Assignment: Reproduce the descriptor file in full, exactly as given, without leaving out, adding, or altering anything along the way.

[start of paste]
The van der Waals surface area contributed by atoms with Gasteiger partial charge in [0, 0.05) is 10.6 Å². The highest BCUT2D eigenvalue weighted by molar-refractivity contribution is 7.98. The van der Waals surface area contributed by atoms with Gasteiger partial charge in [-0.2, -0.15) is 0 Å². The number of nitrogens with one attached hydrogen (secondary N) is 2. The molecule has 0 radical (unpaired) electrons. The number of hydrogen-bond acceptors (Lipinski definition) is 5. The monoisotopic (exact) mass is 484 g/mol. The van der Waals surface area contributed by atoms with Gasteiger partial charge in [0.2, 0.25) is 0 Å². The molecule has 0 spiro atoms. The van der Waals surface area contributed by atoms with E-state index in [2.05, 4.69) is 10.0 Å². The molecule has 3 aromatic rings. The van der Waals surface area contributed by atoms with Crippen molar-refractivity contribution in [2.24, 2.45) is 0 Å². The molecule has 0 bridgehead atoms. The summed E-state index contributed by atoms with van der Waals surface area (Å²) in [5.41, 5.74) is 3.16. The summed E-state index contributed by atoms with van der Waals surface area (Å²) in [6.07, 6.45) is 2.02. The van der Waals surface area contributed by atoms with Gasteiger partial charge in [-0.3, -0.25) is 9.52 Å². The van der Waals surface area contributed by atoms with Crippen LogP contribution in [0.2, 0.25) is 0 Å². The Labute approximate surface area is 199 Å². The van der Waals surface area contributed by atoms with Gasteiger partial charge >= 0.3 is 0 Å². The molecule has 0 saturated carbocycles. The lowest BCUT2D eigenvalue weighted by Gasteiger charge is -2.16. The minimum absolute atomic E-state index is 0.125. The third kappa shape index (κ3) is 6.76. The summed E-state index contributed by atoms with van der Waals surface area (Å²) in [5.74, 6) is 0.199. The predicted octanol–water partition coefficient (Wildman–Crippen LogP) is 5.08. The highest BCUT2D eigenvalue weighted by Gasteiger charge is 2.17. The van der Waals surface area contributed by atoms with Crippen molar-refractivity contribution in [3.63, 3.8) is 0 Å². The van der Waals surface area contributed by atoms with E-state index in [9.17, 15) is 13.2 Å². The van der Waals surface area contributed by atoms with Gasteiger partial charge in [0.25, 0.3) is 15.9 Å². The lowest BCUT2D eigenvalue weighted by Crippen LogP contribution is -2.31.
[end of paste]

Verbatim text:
The van der Waals surface area contributed by atoms with Gasteiger partial charge in [0, 0.05) is 10.6 Å². The highest BCUT2D eigenvalue weighted by molar-refractivity contribution is 7.98. The van der Waals surface area contributed by atoms with Gasteiger partial charge in [-0.2, -0.15) is 0 Å². The number of nitrogens with one attached hydrogen (secondary N) is 2. The molecule has 0 radical (unpaired) electrons. The number of hydrogen-bond acceptors (Lipinski definition) is 5. The monoisotopic (exact) mass is 484 g/mol. The van der Waals surface area contributed by atoms with Gasteiger partial charge in [0.2, 0.25) is 0 Å². The molecule has 0 spiro atoms. The van der Waals surface area contributed by atoms with E-state index in [2.05, 4.69) is 10.0 Å². The molecule has 3 aromatic rings. The van der Waals surface area contributed by atoms with Crippen molar-refractivity contribution in [2.24, 2.45) is 0 Å². The molecule has 0 bridgehead atoms. The summed E-state index contributed by atoms with van der Waals surface area (Å²) in [5.41, 5.74) is 3.16. The summed E-state index contributed by atoms with van der Waals surface area (Å²) in [6.07, 6.45) is 2.02. The van der Waals surface area contributed by atoms with Gasteiger partial charge in [-0.3, -0.25) is 9.52 Å². The van der Waals surface area contributed by atoms with Crippen LogP contribution in [0.2, 0.25) is 0 Å². The Labute approximate surface area is 199 Å². The van der Waals surface area contributed by atoms with Gasteiger partial charge >= 0.3 is 0 Å². The molecule has 0 saturated carbocycles. The lowest BCUT2D eigenvalue weighted by Gasteiger charge is -2.16. The minimum absolute atomic E-state index is 0.125. The third kappa shape index (κ3) is 6.76. The summed E-state index contributed by atoms with van der Waals surface area (Å²) in [5.74, 6) is 0.199. The predicted octanol–water partition coefficient (Wildman–Crippen LogP) is 5.08. The highest BCUT2D eigenvalue weighted by Gasteiger charge is 2.17. The van der Waals surface area contributed by atoms with Crippen molar-refractivity contribution in [3.63, 3.8) is 0 Å². The van der Waals surface area contributed by atoms with E-state index in [9.17, 15) is 13.2 Å². The van der Waals surface area contributed by atoms with Gasteiger partial charge in [0.25, 0.3) is 15.9 Å². The lowest BCUT2D eigenvalue weighted by Crippen LogP contribution is -2.31.